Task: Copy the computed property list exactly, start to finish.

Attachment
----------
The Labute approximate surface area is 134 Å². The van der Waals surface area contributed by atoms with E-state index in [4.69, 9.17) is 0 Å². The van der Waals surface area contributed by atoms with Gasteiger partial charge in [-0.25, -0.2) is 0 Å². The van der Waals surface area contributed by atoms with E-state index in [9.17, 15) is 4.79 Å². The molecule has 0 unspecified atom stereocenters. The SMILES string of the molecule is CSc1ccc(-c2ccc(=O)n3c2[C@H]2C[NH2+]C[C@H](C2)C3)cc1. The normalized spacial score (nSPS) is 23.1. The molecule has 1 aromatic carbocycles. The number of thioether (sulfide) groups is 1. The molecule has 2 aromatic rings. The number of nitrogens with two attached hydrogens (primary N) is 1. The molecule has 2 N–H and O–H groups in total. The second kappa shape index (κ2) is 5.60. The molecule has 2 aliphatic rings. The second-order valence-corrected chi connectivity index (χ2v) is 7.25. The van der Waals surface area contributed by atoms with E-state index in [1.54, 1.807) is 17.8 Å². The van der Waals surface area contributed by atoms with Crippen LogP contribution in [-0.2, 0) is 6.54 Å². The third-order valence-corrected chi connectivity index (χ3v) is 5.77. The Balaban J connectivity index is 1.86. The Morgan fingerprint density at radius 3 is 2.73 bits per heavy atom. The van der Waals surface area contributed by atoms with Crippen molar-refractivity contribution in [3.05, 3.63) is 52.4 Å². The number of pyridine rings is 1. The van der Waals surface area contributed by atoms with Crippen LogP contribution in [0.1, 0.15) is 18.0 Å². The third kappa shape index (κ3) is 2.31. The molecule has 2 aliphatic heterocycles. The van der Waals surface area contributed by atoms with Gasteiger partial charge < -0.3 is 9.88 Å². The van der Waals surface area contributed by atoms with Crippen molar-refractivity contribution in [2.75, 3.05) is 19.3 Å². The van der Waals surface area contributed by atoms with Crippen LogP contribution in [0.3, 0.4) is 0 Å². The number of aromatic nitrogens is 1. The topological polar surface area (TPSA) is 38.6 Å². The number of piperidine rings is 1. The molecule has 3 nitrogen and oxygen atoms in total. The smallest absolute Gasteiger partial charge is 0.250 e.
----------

The Labute approximate surface area is 134 Å². The van der Waals surface area contributed by atoms with E-state index in [4.69, 9.17) is 0 Å². The van der Waals surface area contributed by atoms with Gasteiger partial charge in [-0.25, -0.2) is 0 Å². The van der Waals surface area contributed by atoms with E-state index in [9.17, 15) is 4.79 Å². The molecule has 0 unspecified atom stereocenters. The SMILES string of the molecule is CSc1ccc(-c2ccc(=O)n3c2[C@H]2C[NH2+]C[C@H](C2)C3)cc1. The normalized spacial score (nSPS) is 23.1. The molecule has 1 aromatic carbocycles. The number of thioether (sulfide) groups is 1. The molecule has 2 aromatic rings. The number of nitrogens with two attached hydrogens (primary N) is 1. The molecule has 2 N–H and O–H groups in total. The second kappa shape index (κ2) is 5.60. The molecule has 2 aliphatic rings. The second-order valence-corrected chi connectivity index (χ2v) is 7.25. The van der Waals surface area contributed by atoms with E-state index in [1.54, 1.807) is 17.8 Å². The van der Waals surface area contributed by atoms with Crippen LogP contribution in [-0.2, 0) is 6.54 Å². The third-order valence-corrected chi connectivity index (χ3v) is 5.77. The Balaban J connectivity index is 1.86. The Morgan fingerprint density at radius 3 is 2.73 bits per heavy atom. The van der Waals surface area contributed by atoms with Crippen molar-refractivity contribution in [3.05, 3.63) is 52.4 Å². The number of pyridine rings is 1. The van der Waals surface area contributed by atoms with Crippen LogP contribution in [0.1, 0.15) is 18.0 Å². The third kappa shape index (κ3) is 2.31. The molecule has 2 aliphatic heterocycles. The van der Waals surface area contributed by atoms with Gasteiger partial charge < -0.3 is 9.88 Å². The van der Waals surface area contributed by atoms with Crippen molar-refractivity contribution in [2.75, 3.05) is 19.3 Å². The van der Waals surface area contributed by atoms with Crippen LogP contribution in [0.3, 0.4) is 0 Å². The number of aromatic nitrogens is 1. The topological polar surface area (TPSA) is 38.6 Å². The number of piperidine rings is 1. The molecule has 3 nitrogen and oxygen atoms in total. The smallest absolute Gasteiger partial charge is 0.250 e.